Enterprises and their service providers want, or need, x86-based cloud economics with enterprise performance, protection, and functionality, plus global federated management. We are all inspired by the economics of cloud companies such as Amazon and Google, who presumably run their entire IT infrastructure atop x86 commodity servers, leveraging the software stack that they developed internally. When asked by their CEOs “why can’t we run our IT similarly?” enterprise CIOs legitimately respond that the needs of the enterprise are different. They refer to functionality, performance, and protection that is required by their applications and is currently delivered by a legacy stack comprised of some 12 products:
- Server virtualization,
- Storage switch,
- Primary storage (SAN or NAS),
- SSD arrays,
- SD caching,
- Backup-to-disk deduplication appliance,
- WAN optimization appliance,
- Cloud gateway that allows them to send workloads to public cloud providers,
- Backup application,
- VM specific backup application, and
- DR software applications.
I call the collection of the 12 products above: the Legacy Stack.
The Data Problem
Before we discuss the question of “how” to deliver such vast functionality in a unified x86-based stack, let’s address the question of “why.” Why is it that so many separate products are required in the first place? The culprit is the legacy data architecture, which evolved prior to server virtualization, prior to the emergence of the public cloud, and at a time when we still shipped 18GB disk drives versus today’s 3 or 6TB drives. Each of the 12 products were grossly over-provisioned in order to address their own peak workloads. They did not share surplus resources with each other. Their utilization is on average below 10 percent and each required a trained operator.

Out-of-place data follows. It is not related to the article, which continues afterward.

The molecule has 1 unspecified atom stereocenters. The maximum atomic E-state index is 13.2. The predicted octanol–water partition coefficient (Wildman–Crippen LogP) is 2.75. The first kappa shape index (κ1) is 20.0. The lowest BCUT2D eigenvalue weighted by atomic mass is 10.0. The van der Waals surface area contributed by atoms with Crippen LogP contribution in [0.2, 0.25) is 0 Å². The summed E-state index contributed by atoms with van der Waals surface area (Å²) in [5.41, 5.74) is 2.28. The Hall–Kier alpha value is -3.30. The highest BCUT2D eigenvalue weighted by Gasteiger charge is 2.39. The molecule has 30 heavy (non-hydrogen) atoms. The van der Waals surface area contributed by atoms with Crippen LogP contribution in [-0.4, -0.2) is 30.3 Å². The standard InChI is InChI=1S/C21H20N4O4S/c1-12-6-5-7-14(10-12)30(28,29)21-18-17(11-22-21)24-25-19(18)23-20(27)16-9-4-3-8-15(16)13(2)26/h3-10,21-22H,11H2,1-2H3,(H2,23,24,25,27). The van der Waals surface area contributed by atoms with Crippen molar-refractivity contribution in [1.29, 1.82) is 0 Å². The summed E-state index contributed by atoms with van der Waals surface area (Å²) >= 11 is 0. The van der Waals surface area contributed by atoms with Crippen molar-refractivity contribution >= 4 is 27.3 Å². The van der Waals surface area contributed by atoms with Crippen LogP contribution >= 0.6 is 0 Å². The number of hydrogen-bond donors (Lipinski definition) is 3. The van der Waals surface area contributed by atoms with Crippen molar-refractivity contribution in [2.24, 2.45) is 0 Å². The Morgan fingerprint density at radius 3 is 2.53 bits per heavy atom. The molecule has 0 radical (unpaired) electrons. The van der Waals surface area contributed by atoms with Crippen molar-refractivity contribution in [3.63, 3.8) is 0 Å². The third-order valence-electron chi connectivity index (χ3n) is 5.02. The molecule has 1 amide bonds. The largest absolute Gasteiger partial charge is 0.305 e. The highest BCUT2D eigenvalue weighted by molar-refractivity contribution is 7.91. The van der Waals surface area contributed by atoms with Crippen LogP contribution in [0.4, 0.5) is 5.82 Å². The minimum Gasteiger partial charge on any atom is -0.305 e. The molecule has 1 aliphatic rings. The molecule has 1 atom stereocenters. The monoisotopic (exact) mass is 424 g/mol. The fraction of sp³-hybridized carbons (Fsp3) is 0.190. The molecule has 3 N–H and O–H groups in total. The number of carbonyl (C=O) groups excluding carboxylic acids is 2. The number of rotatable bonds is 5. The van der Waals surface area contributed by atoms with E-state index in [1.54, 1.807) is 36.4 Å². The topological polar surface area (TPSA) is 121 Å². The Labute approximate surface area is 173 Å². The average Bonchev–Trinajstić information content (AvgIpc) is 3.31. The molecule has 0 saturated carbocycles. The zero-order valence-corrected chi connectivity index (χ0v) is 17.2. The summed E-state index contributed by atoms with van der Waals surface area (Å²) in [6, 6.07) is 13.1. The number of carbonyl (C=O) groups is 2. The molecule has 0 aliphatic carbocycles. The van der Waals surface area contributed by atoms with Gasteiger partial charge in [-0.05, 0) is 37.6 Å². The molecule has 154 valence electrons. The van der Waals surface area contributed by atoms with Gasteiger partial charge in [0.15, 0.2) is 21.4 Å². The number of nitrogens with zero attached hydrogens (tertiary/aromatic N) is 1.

Re-examination of the list of products that make up today’s IT infrastructure stack reveal the fact that approximately 8 of the products fall into three categories:
Data efficiency: data compression, or deduplication, that was developed and deployed in order to address separate and distinct phases of the data lifecycle, primary SSD dedupe/compression, backup dedupe/compression, WAN dedupe/compression, access/gateway to the public cloud dedupe/compression, read-cache dedupe, etc.
Data protection: backup to tape, replication software, mirroring software, VM-centric backup applications, etc.